Soon they start to ask questions about how Davo could have caused such an bad accident if he was so good…and they start to wonder about the man and the boat and his crazy threats to Aunt Marion…could the man know about Aunt Marion and Davo all those years ago…and why did he warn her to stay silent? Worse, what if she was in danger…

Meanwhile, Gilly is at work on the newspapers and magazines. And slowly she pieces together a story that proves Davo’s innocence…which means the real killer is still at large…

Soon, they are asking about the Great Exploder and how he managed to get enough money together to start his oyster lease business…was it him who stole the money and blamed Davo …

The mystery deepens…

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KABOOM!!!!

A CRACKER & GILLY MYSTERY – Book 4

CHAPTER 1

Oh, Ooh, Kablooie, We’re in Trouble Now Boys

Kablooie, and from the shops side of the beach to above Pyang Avenue, from the Surf Lifesaving club to the Bowling Club, the lights went out, the stars and moon in the sky the only light to be seen.

‘Run to the beach, geez, run.’ Cracker pushed his two mates toward the beach where even the minimal light from the moon failed to pierce the night darkness.

Trann and Bone needed no persuasion and leapt in to full speed. Unfortunately, the boys hadn’t been given clear enough directions and they crashed into each other and fell to ground in a sprawling entanglement of arms and legs.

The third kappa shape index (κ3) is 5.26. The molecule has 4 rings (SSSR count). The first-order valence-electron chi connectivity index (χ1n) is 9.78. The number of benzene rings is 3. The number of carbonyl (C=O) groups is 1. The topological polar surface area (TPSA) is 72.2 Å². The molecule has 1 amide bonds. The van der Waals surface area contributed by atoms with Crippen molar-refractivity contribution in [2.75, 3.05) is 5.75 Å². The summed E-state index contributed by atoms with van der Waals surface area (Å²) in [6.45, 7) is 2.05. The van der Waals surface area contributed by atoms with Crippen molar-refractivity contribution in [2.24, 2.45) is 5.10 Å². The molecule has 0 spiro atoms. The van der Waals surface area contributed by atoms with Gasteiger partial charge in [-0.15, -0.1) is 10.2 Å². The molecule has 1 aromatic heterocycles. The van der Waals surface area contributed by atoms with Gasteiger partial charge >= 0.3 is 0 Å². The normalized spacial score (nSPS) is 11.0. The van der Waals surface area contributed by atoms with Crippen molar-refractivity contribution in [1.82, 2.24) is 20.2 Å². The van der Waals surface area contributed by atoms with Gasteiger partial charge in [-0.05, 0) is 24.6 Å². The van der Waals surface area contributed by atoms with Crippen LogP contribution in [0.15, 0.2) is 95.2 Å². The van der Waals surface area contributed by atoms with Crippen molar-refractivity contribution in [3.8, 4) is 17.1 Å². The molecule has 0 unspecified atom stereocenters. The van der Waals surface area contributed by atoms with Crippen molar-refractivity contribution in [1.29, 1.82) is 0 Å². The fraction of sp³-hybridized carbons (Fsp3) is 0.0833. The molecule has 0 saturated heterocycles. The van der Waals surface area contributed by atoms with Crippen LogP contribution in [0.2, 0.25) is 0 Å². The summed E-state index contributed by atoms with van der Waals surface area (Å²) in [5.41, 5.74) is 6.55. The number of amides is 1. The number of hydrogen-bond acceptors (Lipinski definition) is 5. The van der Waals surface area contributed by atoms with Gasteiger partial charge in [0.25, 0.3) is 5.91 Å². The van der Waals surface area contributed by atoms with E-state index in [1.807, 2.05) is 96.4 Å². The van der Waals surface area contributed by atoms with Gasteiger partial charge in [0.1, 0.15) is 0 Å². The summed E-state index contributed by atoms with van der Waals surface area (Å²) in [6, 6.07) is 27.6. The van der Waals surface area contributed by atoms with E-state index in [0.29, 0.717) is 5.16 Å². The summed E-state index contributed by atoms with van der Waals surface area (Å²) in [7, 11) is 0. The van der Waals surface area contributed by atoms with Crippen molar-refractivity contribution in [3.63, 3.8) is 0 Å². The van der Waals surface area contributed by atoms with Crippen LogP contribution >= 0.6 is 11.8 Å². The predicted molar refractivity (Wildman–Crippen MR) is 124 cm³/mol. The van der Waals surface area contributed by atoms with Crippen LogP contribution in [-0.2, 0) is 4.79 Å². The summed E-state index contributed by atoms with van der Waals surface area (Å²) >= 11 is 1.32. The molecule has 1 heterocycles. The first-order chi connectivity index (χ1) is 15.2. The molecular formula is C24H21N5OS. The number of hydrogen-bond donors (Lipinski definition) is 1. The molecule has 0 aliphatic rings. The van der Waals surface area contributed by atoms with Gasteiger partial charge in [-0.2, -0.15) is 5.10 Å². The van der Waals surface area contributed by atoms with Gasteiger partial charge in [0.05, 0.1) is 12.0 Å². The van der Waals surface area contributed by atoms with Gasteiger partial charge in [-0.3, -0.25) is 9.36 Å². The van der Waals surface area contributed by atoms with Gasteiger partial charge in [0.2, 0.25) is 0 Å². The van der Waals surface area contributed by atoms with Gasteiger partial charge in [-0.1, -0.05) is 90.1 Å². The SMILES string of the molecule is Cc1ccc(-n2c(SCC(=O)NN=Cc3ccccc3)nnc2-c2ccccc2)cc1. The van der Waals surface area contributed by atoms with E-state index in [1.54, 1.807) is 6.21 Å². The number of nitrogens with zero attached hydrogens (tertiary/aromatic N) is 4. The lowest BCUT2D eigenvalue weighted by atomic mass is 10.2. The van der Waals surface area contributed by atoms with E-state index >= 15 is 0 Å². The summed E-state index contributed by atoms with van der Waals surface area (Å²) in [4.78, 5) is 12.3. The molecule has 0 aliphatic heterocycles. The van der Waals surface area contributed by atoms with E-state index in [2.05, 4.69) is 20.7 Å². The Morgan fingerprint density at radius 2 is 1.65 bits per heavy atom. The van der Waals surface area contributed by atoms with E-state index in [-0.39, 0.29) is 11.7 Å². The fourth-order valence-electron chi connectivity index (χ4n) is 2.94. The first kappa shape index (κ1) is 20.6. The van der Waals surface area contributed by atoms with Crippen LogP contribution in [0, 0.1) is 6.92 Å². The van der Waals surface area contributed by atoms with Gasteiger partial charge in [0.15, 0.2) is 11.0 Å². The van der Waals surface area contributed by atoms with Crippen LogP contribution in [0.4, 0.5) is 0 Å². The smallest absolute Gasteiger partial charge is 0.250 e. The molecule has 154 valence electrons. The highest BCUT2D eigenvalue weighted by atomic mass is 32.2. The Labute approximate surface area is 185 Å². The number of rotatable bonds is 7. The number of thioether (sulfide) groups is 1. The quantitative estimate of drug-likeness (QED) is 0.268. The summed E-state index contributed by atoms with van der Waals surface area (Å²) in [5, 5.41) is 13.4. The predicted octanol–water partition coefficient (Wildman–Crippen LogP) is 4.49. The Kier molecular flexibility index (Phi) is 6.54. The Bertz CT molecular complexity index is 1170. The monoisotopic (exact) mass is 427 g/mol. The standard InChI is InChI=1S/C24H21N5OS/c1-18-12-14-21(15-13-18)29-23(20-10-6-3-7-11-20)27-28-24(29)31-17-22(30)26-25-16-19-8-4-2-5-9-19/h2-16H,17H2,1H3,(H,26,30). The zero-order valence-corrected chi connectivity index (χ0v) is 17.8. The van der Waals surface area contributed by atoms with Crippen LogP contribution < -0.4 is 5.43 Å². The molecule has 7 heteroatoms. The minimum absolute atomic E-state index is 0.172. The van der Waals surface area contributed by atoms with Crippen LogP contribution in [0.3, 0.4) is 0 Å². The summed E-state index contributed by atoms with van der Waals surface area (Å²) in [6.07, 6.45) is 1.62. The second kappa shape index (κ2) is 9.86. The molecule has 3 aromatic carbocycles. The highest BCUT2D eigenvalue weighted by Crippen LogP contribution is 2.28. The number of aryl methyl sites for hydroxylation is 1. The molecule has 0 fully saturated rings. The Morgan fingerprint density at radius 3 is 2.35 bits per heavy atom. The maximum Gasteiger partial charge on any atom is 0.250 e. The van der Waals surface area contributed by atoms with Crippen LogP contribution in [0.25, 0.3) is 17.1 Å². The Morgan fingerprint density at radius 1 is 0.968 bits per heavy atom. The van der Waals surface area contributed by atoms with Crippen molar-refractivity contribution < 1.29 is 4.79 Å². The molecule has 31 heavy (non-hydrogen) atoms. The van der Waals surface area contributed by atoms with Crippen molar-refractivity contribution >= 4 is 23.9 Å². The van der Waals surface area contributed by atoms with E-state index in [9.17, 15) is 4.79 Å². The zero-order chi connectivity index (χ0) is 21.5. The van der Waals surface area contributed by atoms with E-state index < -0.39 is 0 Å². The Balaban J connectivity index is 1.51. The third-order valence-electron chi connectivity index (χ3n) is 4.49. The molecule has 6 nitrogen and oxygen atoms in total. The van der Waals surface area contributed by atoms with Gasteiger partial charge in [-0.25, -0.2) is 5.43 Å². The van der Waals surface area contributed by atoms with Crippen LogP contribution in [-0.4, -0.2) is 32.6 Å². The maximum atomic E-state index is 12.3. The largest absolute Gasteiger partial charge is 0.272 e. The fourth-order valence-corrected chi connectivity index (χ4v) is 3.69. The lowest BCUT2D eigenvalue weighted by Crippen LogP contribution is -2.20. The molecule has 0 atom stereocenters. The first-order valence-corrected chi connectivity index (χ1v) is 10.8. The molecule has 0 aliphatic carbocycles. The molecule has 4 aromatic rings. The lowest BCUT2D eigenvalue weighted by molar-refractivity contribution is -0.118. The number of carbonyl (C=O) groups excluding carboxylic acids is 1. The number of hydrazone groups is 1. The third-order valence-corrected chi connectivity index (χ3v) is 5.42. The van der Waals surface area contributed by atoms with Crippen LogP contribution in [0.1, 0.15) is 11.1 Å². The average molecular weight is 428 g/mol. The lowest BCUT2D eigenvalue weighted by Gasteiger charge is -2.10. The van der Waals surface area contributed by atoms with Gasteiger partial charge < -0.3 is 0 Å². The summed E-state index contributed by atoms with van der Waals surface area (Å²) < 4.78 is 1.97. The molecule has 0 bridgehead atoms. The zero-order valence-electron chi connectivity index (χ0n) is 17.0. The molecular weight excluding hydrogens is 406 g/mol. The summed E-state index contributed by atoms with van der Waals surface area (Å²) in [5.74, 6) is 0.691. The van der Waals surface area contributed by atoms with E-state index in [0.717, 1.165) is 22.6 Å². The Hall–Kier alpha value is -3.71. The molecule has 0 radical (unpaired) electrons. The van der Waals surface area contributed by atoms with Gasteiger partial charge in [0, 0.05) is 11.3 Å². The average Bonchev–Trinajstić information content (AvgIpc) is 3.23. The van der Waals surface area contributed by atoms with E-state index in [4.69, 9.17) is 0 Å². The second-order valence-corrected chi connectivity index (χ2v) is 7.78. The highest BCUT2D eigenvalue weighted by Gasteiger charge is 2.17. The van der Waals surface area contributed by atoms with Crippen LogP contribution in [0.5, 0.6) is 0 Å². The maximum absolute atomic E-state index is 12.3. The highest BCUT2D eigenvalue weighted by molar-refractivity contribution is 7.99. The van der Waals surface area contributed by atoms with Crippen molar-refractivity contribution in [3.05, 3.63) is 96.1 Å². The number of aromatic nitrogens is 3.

‘Stop mucking about you fatheads. We could be in serious trouble. Run that way!’ pointed Cracker, ‘Duck down when you hit the sand and hide under the lee of the beach.’

The three boys fled to the beach where they found a deep depression which would conceal them from even the most determined searchers.

After a space of three to five minutes three heads appeared and looked back at the electricity substation that, as a result of one arrow fired into the night had unexpectedly turned the boys night of adventure, by exploding in a fizzing, sizzling, spark flying nightmare.

‘Keep calm,’ Cracker ordered. “We go home and say nothing. Meet back here tomorrow at eight, ok?’

Not quite meeting each other’s gazes, the three boys hi-fived and went their separate ways.

 

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It’s thirty something degrees today and we decided to go for a swim at the local dam, Carcoar Dam for those that know the Bathurst/Orange area of NSW.

What we didn’t count on was people wanting to buy our books – and our writing courses.

The problem was our vehicle.

And me.

Before I launch my online writing courses I read that I needed three of ’em and so I’ve waited.

And procrastinated.

And missed an opportunity  to upscale my business, damn it!!